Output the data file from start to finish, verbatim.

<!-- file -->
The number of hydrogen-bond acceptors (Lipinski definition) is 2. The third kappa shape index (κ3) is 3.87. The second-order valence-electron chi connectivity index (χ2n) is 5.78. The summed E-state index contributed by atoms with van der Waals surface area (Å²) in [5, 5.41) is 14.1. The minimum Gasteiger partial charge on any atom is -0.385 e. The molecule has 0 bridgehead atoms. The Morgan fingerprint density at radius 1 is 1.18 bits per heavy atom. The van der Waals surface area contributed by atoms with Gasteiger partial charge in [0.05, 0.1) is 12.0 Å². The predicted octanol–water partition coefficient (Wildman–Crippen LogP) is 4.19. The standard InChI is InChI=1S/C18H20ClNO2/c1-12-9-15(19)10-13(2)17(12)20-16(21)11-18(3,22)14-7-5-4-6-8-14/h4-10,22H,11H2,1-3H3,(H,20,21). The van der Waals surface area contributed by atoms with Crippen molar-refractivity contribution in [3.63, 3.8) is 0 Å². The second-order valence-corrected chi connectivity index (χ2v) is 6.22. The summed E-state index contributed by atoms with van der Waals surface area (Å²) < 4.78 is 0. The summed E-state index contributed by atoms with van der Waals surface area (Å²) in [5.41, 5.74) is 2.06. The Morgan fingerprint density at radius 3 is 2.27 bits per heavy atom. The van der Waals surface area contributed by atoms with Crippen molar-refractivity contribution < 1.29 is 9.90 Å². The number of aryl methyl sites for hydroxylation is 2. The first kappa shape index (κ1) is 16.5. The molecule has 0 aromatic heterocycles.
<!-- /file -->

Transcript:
The number of hydrogen-bond acceptors (Lipinski definition) is 2. The third kappa shape index (κ3) is 3.87. The second-order valence-electron chi connectivity index (χ2n) is 5.78. The summed E-state index contributed by atoms with van der Waals surface area (Å²) in [5, 5.41) is 14.1. The minimum Gasteiger partial charge on any atom is -0.385 e. The molecule has 0 bridgehead atoms. The Morgan fingerprint density at radius 1 is 1.18 bits per heavy atom. The van der Waals surface area contributed by atoms with Gasteiger partial charge in [0.05, 0.1) is 12.0 Å². The predicted octanol–water partition coefficient (Wildman–Crippen LogP) is 4.19. The standard InChI is InChI=1S/C18H20ClNO2/c1-12-9-15(19)10-13(2)17(12)20-16(21)11-18(3,22)14-7-5-4-6-8-14/h4-10,22H,11H2,1-3H3,(H,20,21). The van der Waals surface area contributed by atoms with Crippen molar-refractivity contribution in [3.63, 3.8) is 0 Å². The second-order valence-corrected chi connectivity index (χ2v) is 6.22. The summed E-state index contributed by atoms with van der Waals surface area (Å²) < 4.78 is 0. The summed E-state index contributed by atoms with van der Waals surface area (Å²) in [5.41, 5.74) is 2.06. The Morgan fingerprint density at radius 3 is 2.27 bits per heavy atom. The van der Waals surface area contributed by atoms with Crippen molar-refractivity contribution < 1.29 is 9.90 Å². The number of aryl methyl sites for hydroxylation is 2. The first kappa shape index (κ1) is 16.5. The molecule has 0 aromatic heterocycles.